Long before Columbus set out to reach the Far East by sailing West, the curved shadow of the Earth on the Moon during a lunar eclipse revealed that we inhabit a round world, a globe. More recently, comparisons of the sunlit and Earthlit parts of the Moon have been used to determine changes in the Earth's brightness as a way of monitoring possible effects in cloud coverage which may be related to global warming. Shadows were used by the Greek mathematician Eratosthenes to work out the first estimate of the circumference of the Earth, by Galileo to measure the heights of the lunar mountains and by eighteenth century astronomers to determine the scale of the Solar System itself.
Some of the rarest and most wonderful shadows of all are those cast onto Earth by the lovely "Evening Star" Venus as it goes between the Earth and the Sun. These majestic transits
of Venus occur at most two in a century; after the 2012 transit, there is not a chance to observe this phenomenon until 2117, while the more common sweep of a total solar eclipse creates one of the most dramatic and awe-inspiring events of nature. Though it may have once been a source of consternation or dread, solar eclipses now lead thousands of amateur astronomers and "eclipse-chasers" to travel the globe in order to experience the dramatic view under "totality." These phenomena are among the most spectacular available to observers and are given their full due in Westfall and Sheehan's comprehensive study.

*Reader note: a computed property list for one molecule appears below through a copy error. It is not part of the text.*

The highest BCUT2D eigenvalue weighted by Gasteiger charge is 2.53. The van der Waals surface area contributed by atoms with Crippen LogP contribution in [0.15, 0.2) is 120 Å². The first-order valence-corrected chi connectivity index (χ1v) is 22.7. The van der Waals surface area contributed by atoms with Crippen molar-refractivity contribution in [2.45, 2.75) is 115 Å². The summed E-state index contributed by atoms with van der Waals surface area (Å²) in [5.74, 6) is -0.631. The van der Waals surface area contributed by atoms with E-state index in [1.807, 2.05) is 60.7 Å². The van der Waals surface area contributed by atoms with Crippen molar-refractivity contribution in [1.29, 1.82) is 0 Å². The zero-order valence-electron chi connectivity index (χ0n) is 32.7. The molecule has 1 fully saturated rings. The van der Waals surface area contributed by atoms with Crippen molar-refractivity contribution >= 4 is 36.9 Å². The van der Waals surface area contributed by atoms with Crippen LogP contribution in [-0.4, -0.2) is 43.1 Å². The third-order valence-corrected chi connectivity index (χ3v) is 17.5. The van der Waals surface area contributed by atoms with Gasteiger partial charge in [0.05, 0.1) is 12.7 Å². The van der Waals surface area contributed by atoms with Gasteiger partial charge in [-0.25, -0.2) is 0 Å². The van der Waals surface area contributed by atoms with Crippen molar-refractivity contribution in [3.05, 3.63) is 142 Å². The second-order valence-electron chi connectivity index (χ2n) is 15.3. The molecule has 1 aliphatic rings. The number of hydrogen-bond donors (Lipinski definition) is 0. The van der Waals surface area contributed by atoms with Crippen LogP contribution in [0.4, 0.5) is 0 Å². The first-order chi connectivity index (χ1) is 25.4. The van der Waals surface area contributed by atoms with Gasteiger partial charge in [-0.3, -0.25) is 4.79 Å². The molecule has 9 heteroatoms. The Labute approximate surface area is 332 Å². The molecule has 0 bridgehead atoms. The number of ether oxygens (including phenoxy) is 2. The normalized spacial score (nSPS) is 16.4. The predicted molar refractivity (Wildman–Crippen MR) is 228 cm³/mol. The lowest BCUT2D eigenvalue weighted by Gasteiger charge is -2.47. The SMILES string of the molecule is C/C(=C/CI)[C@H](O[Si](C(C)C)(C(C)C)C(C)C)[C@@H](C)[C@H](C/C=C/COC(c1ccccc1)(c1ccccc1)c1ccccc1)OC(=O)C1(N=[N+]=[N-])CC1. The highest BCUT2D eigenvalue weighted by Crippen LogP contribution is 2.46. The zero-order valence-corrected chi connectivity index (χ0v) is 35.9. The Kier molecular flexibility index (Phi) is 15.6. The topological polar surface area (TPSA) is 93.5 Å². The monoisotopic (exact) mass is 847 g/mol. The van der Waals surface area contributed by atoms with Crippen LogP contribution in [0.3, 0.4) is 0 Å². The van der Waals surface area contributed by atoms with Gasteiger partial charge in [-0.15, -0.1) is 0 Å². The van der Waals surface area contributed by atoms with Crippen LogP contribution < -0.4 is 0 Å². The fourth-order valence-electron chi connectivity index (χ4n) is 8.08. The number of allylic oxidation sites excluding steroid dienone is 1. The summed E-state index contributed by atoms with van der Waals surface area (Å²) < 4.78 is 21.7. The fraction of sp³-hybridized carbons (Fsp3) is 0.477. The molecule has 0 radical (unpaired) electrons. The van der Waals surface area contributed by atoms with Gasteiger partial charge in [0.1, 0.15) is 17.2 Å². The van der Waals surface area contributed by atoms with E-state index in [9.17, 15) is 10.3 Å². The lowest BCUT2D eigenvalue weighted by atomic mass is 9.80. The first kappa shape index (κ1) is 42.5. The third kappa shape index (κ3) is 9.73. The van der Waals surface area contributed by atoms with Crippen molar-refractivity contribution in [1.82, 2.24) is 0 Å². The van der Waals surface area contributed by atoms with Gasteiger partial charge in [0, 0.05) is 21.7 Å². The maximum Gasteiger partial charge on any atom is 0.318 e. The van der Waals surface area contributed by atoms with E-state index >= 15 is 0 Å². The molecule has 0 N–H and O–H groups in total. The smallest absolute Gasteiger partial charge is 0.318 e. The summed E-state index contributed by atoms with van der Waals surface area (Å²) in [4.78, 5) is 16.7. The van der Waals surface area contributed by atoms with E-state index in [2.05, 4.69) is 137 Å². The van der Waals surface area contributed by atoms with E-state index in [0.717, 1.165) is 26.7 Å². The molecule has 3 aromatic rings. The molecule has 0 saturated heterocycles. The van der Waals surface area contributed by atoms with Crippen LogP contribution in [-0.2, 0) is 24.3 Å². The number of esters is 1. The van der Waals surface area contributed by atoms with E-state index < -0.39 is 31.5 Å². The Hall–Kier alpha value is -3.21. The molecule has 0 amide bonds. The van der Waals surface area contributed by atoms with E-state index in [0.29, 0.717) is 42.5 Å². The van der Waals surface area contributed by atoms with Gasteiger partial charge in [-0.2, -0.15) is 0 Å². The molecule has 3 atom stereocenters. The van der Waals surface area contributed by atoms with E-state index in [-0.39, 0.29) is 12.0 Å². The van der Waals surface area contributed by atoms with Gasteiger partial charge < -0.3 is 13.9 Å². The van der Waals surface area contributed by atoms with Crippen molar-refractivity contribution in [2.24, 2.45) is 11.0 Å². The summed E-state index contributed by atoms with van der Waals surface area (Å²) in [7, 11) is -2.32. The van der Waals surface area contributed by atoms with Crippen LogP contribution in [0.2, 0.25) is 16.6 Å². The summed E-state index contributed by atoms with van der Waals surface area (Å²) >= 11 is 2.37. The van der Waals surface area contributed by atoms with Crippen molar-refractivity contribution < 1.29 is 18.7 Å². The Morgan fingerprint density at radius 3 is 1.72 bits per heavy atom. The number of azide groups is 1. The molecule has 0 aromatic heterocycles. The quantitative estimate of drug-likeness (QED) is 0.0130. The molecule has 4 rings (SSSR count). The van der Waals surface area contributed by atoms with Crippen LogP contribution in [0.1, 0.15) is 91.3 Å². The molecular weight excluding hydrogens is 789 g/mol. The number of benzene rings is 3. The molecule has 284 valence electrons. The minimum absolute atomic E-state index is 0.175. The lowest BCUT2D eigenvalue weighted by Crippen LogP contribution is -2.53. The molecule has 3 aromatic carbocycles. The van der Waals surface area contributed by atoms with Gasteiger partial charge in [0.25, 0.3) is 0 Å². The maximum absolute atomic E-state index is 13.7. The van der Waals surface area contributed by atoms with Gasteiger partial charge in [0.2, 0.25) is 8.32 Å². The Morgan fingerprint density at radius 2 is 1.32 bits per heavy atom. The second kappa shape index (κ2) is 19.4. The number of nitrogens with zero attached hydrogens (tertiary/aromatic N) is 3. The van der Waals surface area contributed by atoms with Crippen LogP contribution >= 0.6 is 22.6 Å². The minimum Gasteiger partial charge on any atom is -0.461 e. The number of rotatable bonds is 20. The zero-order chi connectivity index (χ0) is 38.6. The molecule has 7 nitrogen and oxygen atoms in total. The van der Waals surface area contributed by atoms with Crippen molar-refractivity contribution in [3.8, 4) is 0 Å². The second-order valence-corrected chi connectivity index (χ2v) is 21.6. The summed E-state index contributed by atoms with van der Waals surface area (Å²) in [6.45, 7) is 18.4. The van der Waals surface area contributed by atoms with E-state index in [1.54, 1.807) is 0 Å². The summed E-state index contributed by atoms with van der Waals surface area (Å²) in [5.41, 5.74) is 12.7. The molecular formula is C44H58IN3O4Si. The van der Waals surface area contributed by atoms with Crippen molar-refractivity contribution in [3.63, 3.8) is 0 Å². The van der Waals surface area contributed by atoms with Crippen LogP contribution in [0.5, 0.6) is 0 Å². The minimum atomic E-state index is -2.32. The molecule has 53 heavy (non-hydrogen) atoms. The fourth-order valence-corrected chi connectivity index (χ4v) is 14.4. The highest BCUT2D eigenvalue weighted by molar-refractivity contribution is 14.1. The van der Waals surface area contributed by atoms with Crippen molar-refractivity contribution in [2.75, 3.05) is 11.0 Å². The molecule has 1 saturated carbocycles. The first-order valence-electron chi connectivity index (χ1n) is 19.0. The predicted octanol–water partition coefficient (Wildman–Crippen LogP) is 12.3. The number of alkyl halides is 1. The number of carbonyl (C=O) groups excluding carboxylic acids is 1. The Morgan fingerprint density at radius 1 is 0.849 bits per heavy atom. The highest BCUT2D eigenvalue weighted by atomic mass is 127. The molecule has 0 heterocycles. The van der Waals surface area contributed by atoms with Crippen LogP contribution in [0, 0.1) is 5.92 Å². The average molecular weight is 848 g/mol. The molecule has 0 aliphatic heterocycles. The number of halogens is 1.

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- Verlag: Springer New York
- Erscheinungstermin: 19.11.2014
- ISBN-13: 9781493915354
- Artikelnr.: 43788491